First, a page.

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AWM RL 15077-16059

Rubin, James. Collection of Indian classical music, 1957-1989: Guide

Archive of World Music, Eda Kuhn Loeb Music Library, Harvard College Library

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Harvard University, Cambridge MA 02138

© The President and Fellows of Harvard College

Descriptive Summary

Repository: Archive of World Music, Eda Kuhn Loeb Music Library, Harvard College Library
Creator: James Rubin
Title: Collection of Indian classical music
Date(s): 1957-1989
Location: Archive of World Music
Call No.: AWM RL 15077-16059
Quantity: Sound recordings: 53 linear feet (983 sound tape reels, analog, various sizes) ; 4.75 linear feet (431 sound discs, analog, 78 rpm). Accompanying materials: 4 linear feet.
Abstract: Sound recordings made in India and America between 1957 and 1989. The collection consists mostly of Carnatic music with some programs of Hindustani music. These are primarily live concert recordings with a few programs recorded from All India Radio. Most of the recordings were made during the annual concert season in Chennai in December. Several were also made at the Tyāgarāja Arādhana Festival that takes place each January in the town of Tiruvayāṟu. The collection also includes copies of commercial recordings of both Indian and non-Indian music as well as a few miscellaneous recordings. The documentation consists of 32 small handwritten notebooks and 15 program books printed by the Music Academy. The collection also includes 431 78 RPM records of Indian and Middle Eastern music as well as several books about Indian music.

Processed by:

John A. Loud with assistance by Carolann Buff, Sarah Adams, Brian D. Hoffman, Josh Packard and Vagheesh Narasimhan

Acquisition Information:

The collection was given to the Archive of World Music at the bequest of James Rubin in 1991.

Access Restrictions:

There are some restrictions to access of the collection. Please consult the staff of the Archive of World Music.

Historical Note

James Rubin was an enthusiastic collector and promoter of Indian music even though he had no formal training. He was the founder and executive director of the Pan Orient Arts Foundation, an organization that helped organize concerts by Indian artists in the United States. He was born in Boston in 1927; he graduated from Brookline High School in 1943 and Brown University in 1948. During World War II he served in the Army Air Corps. He was the vice president of the First Hartford Realty Company of Manchester, CT for 35 years until he retired in 1989. He died of leukemia on March 17, 1991 at the age of 64. The earliest recording in his collection is a performance by sitarist Ravi Shankar made at Rubin's Newtonville, MA home in March 1957; his last recording was made in Madras in December 1987. In the interval he traveled to India twenty times to attend the annual music festival in Madras and make recordings. He is still fondly remembered by musicians in Madras as 'Rubin Mama' (Uncle Rubin) for wearing Indian dress, his love of music, and his avuncular manner. He was a close associate of the famous singer M.S. Subbulakshmi and recorded many of her concerts. He arranged her nationwide tour of the United States that culminated in her famous performance at the United Nations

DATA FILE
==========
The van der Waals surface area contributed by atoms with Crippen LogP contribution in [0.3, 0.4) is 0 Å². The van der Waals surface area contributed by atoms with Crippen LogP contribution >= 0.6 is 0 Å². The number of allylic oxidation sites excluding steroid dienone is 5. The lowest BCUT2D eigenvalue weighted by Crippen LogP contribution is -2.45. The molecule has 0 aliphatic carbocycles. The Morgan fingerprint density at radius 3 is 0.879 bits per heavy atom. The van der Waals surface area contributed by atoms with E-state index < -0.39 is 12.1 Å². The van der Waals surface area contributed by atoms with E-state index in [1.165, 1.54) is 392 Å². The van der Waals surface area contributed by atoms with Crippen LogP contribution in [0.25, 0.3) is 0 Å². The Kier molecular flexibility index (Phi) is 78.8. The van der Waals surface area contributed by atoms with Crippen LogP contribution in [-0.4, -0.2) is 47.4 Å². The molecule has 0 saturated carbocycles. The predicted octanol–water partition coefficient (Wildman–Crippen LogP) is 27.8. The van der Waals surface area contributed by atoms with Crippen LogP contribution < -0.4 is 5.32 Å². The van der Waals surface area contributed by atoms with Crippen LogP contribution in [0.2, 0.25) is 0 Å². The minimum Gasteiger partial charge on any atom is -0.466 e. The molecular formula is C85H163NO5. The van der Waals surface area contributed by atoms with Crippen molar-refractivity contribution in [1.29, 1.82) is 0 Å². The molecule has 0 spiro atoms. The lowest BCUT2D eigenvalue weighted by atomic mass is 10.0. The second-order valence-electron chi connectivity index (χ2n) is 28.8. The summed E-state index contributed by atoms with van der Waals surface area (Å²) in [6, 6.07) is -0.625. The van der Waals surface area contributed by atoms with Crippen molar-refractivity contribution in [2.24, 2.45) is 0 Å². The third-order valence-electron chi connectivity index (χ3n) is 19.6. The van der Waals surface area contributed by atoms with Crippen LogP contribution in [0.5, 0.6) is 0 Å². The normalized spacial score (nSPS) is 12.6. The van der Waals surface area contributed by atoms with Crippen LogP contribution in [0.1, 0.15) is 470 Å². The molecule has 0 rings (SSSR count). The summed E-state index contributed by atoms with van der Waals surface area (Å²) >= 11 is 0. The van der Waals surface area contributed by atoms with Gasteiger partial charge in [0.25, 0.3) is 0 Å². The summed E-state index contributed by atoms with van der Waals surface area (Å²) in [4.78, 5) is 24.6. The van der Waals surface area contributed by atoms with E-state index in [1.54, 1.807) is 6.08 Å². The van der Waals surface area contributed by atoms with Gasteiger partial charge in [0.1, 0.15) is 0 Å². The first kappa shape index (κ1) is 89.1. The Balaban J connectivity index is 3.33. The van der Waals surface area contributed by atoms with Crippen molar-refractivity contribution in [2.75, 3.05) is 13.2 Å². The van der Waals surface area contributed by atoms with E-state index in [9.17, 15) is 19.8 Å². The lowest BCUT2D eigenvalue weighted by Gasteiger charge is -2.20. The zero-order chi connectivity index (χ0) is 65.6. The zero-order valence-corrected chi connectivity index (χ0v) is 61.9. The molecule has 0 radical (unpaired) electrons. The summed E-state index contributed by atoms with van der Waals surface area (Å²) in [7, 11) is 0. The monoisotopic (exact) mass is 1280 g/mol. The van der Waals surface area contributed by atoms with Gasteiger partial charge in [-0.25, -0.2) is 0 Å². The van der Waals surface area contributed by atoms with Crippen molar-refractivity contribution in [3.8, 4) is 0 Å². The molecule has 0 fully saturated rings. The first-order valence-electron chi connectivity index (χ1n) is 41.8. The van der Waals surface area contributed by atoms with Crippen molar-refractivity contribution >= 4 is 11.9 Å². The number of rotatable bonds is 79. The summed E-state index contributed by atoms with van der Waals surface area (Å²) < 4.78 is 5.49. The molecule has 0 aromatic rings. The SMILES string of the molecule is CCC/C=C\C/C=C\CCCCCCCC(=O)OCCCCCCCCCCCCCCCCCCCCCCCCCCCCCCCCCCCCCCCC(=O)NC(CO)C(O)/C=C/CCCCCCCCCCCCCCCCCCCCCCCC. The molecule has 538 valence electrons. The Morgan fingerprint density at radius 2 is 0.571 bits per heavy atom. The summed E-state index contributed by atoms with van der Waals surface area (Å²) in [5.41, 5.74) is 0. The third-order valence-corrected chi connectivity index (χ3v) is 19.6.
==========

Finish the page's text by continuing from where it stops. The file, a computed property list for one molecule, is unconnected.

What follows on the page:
Scope and Content

The collection represents James Rubin's recordings of Indian music in India and America from 1957 through 1989. It consists of over one thousand reels of audio tape and accompanying documentation. About 400 of the tapes were recorded in India and 100 in the United States. The remaining tapes contain edited copies of other recordings in the collection, copies of commercial recordings, tapes recorded by other people and given to James Rubin, and live recordings of miscellaneous events in the Boston area. The documentation consists of several small notebooks containing notes written in India by James Rubin and his assistants. These contain performance details including the date, time, and place of each performance; the performers' names; and the title, composer, raga and tala of each composition. These hand-written notes are supplemented by program books published by the Music Academy and broadcast listings published by All India Radio. Details of performances recorded in the United States are either written on the tape boxes themselves or are included as annotated program notes inside the boxes. The title of each composition is transliterated from the original language according to the system used by the Library of Congress. The names of the Carnatic ragas are rendered according to Walter Kaufmann's The Ragas of South India. Kaufmann' s The Ragas of North India is followed for Hindustani ragas when possible. Ragas not found in Kaufmann follow Patrick Moutal's Hindustāni Rāga-s Index. Names of performers use the forms found in the OCLC authority file whenever possible. When no authorized form exists the name is transliterated from its Sanskrit form or from Tamil or Urdu when appropriate.

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